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I'm just getting into TDD with Rails. Something that is puzzling me is "when to write the tests". All guides suggest that you should write the tests before writing any code, but if I create a Person model and then write the following test before writing any code;

p = Person.new
p.firstname = "mikey"
p.lastname = "hogarth"
assert_equal p.fullname, "mikey hogarth"

then the test itself will not fail, it will crash! Because I haven't implemented the "fullname" method yet, I'll get a runtime error. I therefore can't possibly make that test fail until I've written the code.

How do TDD coders usually approach this sort of situation? Is it basically with dummy method stubs or is there a better way?


Lots of great ideas suggested. I eventually decided that the following option achieves what I was trying to do most elegantly;

if p.respond_to? "fullname"
  assert_equal "Mikey Hogarth", p.fullname
  flunk "fullname not implemented"


If you stumble across this answer, it seems my whole approach to TDD was the problem, so while the code above will work it isn't good practice.

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why not try testing if p.fullname is defined? –  prusswan Dec 10 '11 at 12:13
I thought it might be something like this, I was playing around with this sort of syntax: p=Person.new;methods = %q{ name firstname fullname }; methods.each { |method| assert p.respond_to? method }. Is this generally how people do it? –  Mikey Hogarth Dec 10 '11 at 12:15
@MikeyHogarth I would recommend you get hold of Kent Beck's Test Driven Development by Example. While it uses Java, the concepts in the book apply to any language. It is considered the "Hello World" book of TDD. amazon.co.uk/Test-Driven-Development-Addison-Wesley-Signature/… –  Finglas Dec 10 '11 at 12:30

3 Answers 3

up vote 3 down vote accepted

You want to write the code you wish you had. In C style languages/statically compiled languages, the above would not even compile, as you correctly stated the code does not exist. This is fine, you would then implement the bare minimum to make the code build in order to run your tests. In other words, your tests drive your design.

My Ruby is very rusty but in the above example something along the lines of method_missing will be thrown for the methods/properties that do not exist. Therefore you would create them.

class Person
  attr_accessor :firstname, :lastname

  def fullname


If you run your test now you will get nil returned from fullname. Therefore we would implement the fullname method. The point to note here is that message has changed, rather than Ruby moaning about missing methods, the test is moaning that we have not implemented the methods correctly.

def fullname
   return @firstname + " " + @lastname

Now your test will pass.

Basically you want to either change the message that your test displays after running (this will prove you are getting somewhere) or you want to make it pass. After the test is passing, you can refactor. The above method is simple, but you could drop the return statement, use string formatting or whatever. As long as the test passes after, you know you're good to go.

share|improve this answer
@surname or @lastname? –  buruzaemon Dec 10 '11 at 12:19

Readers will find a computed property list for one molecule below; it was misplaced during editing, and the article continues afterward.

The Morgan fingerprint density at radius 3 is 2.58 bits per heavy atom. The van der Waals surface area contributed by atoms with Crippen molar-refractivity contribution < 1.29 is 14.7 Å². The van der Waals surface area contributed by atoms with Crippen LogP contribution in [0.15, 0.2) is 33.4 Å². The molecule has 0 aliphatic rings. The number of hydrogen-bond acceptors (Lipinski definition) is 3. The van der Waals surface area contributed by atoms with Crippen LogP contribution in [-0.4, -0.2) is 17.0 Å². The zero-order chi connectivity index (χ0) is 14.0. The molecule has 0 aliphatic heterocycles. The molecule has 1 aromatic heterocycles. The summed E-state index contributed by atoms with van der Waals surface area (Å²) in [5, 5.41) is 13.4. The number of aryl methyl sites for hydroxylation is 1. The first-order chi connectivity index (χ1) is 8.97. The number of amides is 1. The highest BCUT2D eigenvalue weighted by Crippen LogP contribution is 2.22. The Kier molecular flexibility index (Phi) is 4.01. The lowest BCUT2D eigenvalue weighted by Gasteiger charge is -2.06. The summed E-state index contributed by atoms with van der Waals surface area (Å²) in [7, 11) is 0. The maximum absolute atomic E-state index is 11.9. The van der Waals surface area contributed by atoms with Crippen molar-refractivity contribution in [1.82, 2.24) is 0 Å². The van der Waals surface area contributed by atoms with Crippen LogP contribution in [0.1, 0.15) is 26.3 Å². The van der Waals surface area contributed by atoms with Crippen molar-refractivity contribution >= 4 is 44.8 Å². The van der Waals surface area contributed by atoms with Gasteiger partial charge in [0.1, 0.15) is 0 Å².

I suspected it would be in writing dummy methods - gonna give it a little while to see if anyone comes up with anything else though. –  Mikey Hogarth Dec 10 '11 at 12:19
As I said, my Ruby/Rails is weak but Corey Haines has a great talk about how to abstract the Rails mess from your Ruby code. Worth checking out, as if the above model relies on ActiveRecord you may have to change your approach slightly. See confreaks.net/videos/641-gogaruco2011-fast-rails-tests –  Finglas Dec 10 '11 at 12:20
@buruzaemon - good spot. That's why pair programming is effective ;) –  Finglas Dec 10 '11 at 12:21
np @Finglas... and +1 to your answer, very clear! –  buruzaemon Dec 10 '11 at 12:26

It is ok for test code to crash in these situations. Consider it as a fail.

Writing test code before actual code will give you posibility to design interface of the class under test before you actually start implementing this class. You will have an example of the class usage, which is great!

After this you will need to create actual class under test and test will fail, not crash. Then make this test pass, refactor and continue writing failing tests.

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+1 A crashing test is a failing test. You're doing just fine. TDD requires that you write the tests first. –  Carl Manaster Dec 10 '11 at 15:02

My approach will be to either use a conditional check p.fullname.nil? for that test, or simply put assert_not_nil(p.fullname) as a preceding test, that when failed will prevent the remaining tests from executing.

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This still results in a NoMethod runtime crash, which is what I'm trying to avoid –  Mikey Hogarth Dec 10 '11 at 12:46
Your suggestion got me in the right direction - I have edited the OP to show what I ended up doing –  Mikey Hogarth Dec 10 '11 at 12:53
@MikeyHogarth while this helped you out. This is not TDD, and in fact this is a rather horrible way to go about it. You should not need to write custom logic to decide what you need to assert. –  Finglas Dec 10 '11 at 14:17
Alright Finglas, I'm defecting to your answer after doing a bit more reading! –  Mikey Hogarth Dec 10 '11 at 20:22

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